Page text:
There have been repeated concerns in this House, in previous debates and today, about the size of our Armed Forces—their hollowing out, to use the words of the noble Baroness from the Opposition Front Bench. We have far too few naval vessels. I thought that we were going to hear a speech from the noble Lord, Lord West, that would not actually mention naval vessels, but then he brought them in at the tail-end. There has also been a near unanimous call for an increase in defence expenditure. At the very least, I suggest, the naval vessels that we have should have both defensive and offensive capabilities, where possible. The Type 45 destroyer which was in the Mediterranean at the time leading a NATO force—I believe it was HMS “Duncan”—was originally designed, as were other Daring-class destroyers, to carry cruise and Tomahawk missiles. This was not proceeded with on cost grounds. When the noble Earl, Lord Howe, replies to this debate, can he indicate whether cruise missiles could still be fitted to our Daring-class destroyers and what the cost would be? If we had that military capability, there would clearly be another option for our forces.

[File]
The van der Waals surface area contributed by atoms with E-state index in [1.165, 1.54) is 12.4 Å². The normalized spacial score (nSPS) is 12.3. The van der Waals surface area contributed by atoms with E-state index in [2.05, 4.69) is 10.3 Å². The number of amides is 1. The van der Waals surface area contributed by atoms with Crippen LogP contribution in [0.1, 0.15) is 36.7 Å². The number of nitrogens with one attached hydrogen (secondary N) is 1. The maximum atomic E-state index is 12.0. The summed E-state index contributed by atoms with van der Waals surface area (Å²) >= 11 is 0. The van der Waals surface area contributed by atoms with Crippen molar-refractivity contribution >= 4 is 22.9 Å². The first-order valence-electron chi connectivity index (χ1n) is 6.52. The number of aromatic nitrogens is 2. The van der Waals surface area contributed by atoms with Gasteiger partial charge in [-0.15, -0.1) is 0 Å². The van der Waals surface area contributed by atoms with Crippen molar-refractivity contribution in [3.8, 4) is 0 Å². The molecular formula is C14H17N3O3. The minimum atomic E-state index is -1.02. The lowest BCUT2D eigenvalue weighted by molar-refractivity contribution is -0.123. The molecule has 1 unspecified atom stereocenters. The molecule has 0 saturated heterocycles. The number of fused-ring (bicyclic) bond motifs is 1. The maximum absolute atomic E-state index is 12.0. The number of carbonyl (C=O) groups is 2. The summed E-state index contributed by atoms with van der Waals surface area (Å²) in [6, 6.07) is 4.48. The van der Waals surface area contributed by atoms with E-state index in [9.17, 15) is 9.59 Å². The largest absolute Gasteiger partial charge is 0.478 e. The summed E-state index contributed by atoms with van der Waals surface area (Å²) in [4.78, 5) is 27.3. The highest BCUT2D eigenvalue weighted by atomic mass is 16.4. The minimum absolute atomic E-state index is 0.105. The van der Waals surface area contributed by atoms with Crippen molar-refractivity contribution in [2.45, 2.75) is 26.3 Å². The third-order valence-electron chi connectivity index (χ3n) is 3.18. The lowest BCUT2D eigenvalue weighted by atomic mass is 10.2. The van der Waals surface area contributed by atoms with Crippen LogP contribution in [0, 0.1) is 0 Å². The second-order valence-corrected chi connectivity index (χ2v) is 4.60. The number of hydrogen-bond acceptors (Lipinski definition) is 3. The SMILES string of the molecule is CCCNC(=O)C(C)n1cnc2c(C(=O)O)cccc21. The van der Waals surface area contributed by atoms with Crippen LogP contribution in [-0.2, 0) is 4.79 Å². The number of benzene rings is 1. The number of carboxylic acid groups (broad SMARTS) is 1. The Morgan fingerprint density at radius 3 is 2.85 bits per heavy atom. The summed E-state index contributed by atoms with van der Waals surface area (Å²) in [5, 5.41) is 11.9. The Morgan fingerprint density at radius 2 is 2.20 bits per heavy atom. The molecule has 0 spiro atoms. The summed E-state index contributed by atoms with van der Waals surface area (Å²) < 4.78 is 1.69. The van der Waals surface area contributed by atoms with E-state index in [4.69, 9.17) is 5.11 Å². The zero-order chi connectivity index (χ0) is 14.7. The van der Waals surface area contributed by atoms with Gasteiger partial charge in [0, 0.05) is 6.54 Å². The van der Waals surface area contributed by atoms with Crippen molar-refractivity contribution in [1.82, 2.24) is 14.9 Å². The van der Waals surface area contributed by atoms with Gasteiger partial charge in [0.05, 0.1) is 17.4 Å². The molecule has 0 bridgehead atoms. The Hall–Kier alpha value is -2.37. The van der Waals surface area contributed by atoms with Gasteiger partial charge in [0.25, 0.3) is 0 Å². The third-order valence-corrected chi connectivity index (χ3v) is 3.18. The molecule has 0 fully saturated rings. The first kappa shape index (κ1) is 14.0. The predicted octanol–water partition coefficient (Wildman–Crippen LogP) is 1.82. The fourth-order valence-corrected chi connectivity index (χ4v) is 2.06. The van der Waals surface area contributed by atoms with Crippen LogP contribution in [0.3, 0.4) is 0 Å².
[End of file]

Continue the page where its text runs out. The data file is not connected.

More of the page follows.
The short and medium-term future for the Middle East and Syria looks bleak. This is deeply worrying. At the start of the year, intelligence sources were predicting a serious Hezbollah-Iranian/Israeli conflict this year. Estimates of the number of missiles supplied by Iran directly and indirectly to Hezbollah range from 30,000 to 100,000. I have to say that I fear the worst. With President Trump quite clearly emboldened by the recent military success—“Mission Accomplished!”—his very strong and close support for Israel and his antipathy towards Iran, where could all this lead? In the longer term, there has to be some form of negotiated political solution in Syria and the wider Middle East, but it could be a very long time coming, with terrible humanitarian suffering in the meantime.